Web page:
RETIRING WITH DEBT, RESORTING TO BANKRUPTCY Many older adults are retiring with debt and incomes that cannot meet their financial needs. The nonprofit CESI Debt Solutions12 conducted a national survey on retirement and debt in June 2010. Of the retired respondents, 37 percent retired before age 55, and 37 percent retired between 50 and 60.12 Only 26 percent retired between ages 60-70 – the age range when “full retirement age” or “normal retirement age” occurs for most benefit packages and Social Security – and zero of the respondents retired after age 70.12 Age at retirement can play a significant role in sustaining a livable income and avoiding debt. If older adults waited until age 66 to retire, their monthly Social Security check would be 25 percent more than if they retire at 62.13 If they waited until age 70 to retire, their check would be 75-80 percent more than at age 62.13



Nothing Saved 9%

16% 13%

$0-$9,999 Saved $10,000-$49,999 Saved $50,000-$99,999 Saved $100,000+ Saved

When respondents were asked if they had delayed retirement at all because of outstanding debt, an overwhelming 96 percent said no.12 With that percentage in mind, it is not surprising that the fastest growing age demographic in bankruptcy filings is age 65 and over.14 There are several reasons why older adults may resort to bankruptcy. Many rely on their Social Security income, which has not had a cost-of-living adjustment since 2008.15 Others depend on pension and retirement accounts that were affected during the recession.13 Medical expenses, such as long-term care costs and out-of-pocket expenses, also take a toll on their already diminished financial resources.13

The Social Security Retirement Estimator provides estimates based on a person’s actual Social Security earnings record. Actual benefits will vary slightly because Social Security records are continuously updated, the estimate includes assumptions about individual’s careers and income, and actual benefits include future inflation.

12. CESI Debt Solutions 13. The Oklahoman 14. Pottow, John


15. Social Security Administration

When faced with borrowing money from family members or living on credit, a large number of older adults are choosing the latter option. Unfortunately, 67 percent of elder bankruptcy filers cite credit cards—and the fees and interest rates associated with them—as the reason why they went bankrupt.14 Using data from the Consumer Bankruptcy Project (CBP), researcher John Pottow offers four possible reasons14 why older adults turn to credit cards: • • • •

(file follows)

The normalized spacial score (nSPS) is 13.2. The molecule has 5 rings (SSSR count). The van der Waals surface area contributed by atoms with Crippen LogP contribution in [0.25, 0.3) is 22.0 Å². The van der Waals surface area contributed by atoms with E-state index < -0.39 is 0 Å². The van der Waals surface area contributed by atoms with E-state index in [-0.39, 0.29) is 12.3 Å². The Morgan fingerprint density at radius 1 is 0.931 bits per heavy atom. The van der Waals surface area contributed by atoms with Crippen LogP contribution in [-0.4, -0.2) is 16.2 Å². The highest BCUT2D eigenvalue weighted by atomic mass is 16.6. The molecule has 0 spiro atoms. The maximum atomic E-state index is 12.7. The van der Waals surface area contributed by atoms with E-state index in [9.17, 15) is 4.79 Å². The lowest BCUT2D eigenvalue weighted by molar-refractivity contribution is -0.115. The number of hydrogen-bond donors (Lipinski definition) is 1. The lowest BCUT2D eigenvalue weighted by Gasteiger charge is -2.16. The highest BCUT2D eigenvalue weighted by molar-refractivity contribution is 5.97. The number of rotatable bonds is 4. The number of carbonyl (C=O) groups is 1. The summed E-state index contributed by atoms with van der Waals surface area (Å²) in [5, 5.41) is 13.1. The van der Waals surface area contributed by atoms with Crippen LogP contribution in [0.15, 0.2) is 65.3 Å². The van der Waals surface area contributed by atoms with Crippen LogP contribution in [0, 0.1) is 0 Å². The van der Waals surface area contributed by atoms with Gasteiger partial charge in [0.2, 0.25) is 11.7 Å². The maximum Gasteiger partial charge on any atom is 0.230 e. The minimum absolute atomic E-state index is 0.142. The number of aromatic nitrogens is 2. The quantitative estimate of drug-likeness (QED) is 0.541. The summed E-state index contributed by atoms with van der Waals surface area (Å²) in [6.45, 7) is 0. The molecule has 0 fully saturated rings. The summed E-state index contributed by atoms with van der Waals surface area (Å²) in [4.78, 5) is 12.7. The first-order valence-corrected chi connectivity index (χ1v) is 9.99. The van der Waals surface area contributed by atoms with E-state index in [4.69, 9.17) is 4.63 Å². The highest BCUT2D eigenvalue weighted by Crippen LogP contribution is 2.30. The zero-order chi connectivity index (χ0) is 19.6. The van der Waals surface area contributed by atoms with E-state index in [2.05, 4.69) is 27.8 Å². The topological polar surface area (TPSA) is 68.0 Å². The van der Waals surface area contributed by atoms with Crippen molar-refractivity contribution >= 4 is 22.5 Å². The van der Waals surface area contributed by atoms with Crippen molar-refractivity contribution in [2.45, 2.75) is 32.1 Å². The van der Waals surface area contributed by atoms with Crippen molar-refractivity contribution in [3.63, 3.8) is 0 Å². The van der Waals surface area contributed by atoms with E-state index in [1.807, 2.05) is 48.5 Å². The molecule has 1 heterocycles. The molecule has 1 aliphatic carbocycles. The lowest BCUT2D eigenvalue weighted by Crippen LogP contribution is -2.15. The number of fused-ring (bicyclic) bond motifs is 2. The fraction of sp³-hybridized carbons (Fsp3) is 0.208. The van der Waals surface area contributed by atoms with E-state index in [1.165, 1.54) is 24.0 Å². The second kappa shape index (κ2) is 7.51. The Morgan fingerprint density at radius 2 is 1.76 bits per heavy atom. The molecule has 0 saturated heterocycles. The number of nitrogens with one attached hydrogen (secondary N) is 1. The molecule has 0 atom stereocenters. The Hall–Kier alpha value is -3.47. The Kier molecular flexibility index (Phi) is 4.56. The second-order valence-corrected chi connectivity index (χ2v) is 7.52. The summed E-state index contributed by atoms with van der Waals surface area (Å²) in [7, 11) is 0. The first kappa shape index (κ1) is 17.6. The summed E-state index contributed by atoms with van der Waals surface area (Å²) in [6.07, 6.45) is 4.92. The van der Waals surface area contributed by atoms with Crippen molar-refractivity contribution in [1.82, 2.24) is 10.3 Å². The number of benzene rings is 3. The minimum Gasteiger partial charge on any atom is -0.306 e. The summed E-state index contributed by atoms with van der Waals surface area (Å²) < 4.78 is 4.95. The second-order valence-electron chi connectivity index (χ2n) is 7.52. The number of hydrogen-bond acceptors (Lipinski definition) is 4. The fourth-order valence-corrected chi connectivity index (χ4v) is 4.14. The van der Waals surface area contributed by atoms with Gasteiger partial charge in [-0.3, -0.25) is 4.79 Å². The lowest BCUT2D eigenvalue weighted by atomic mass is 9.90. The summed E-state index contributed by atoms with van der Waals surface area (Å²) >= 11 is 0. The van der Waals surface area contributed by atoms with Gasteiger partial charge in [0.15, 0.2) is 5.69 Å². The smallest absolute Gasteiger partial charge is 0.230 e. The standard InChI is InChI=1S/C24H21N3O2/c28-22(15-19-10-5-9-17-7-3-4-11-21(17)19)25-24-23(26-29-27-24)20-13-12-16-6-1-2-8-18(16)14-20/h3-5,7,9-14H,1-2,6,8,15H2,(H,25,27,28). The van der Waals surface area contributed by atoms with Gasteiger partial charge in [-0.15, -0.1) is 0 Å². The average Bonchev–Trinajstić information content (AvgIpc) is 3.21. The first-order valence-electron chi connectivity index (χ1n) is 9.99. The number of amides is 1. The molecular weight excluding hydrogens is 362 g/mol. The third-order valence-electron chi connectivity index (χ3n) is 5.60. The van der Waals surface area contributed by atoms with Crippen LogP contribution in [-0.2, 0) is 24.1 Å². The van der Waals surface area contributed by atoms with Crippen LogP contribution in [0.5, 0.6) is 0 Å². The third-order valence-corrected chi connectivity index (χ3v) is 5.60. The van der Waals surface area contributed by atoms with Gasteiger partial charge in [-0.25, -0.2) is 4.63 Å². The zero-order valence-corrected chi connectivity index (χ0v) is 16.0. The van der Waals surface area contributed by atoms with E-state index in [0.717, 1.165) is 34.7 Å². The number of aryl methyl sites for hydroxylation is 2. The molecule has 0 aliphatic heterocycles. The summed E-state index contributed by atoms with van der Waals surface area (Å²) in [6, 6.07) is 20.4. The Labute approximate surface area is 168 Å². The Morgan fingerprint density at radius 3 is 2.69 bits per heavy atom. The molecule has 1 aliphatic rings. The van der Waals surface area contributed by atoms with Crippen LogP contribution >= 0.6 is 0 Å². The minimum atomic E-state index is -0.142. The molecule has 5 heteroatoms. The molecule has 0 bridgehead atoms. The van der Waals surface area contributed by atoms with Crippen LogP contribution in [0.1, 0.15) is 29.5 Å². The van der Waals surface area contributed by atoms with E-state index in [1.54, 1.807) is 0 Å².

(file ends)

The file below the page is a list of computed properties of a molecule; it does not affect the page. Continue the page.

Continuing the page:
Cognitive or other mental frailties. Simply put, many older adults are taken advantage of by limited time offers and small print provisions when applying for credit cards. Covering. Elder borrowers can live off credit and accrue a high balance in relative secrecy, without their friends and families knowing. Isolation. Either socially or financially, older adults may rely on credit cards as a last resort simply because they do not have access to other types of credit. Strategy. Compared to their younger counterparts, older adults may have a better understanding of how bankruptcy works and realize they can accrue extravagant credit card expenses and erase them later by filing for bankruptcy. However, this reason is the most uncommon of the four.

Another leading reason for elder bankruptcies is medical expenses.14 Of the older adult respondents to the CBP survey, 59 percent said they changed their lifestyles prior to filing bankruptcy in order to afford their medical expenses.14 When asked specifically if medical reasons led to bankruptcy, 39 percent of older respondents said yes.14 Thirty percent of the older adult filers also said they spent more than $5,000 or 10 percent of their annual household income on out-of-pocket medical bills.14 With the threat of diminishing savings, mounting debt and bankruptcy, many older adults are returning to work after a few years of retirement. In July 2010, the number of older adults who were out of the workforce and expressed an interest in returning to work was 66 percent higher than it was at the start of the recession in 2007.16

For those older Oklahomans who are struggling with debt and considering bankruptcy, Consumer Credit Counseling Service of Central Oklahoma17 is available to provide confidential budget and debt counseling, assist with the creation of a debt management plan, and help those who have experienced financial hardships previously make wiser money management choices.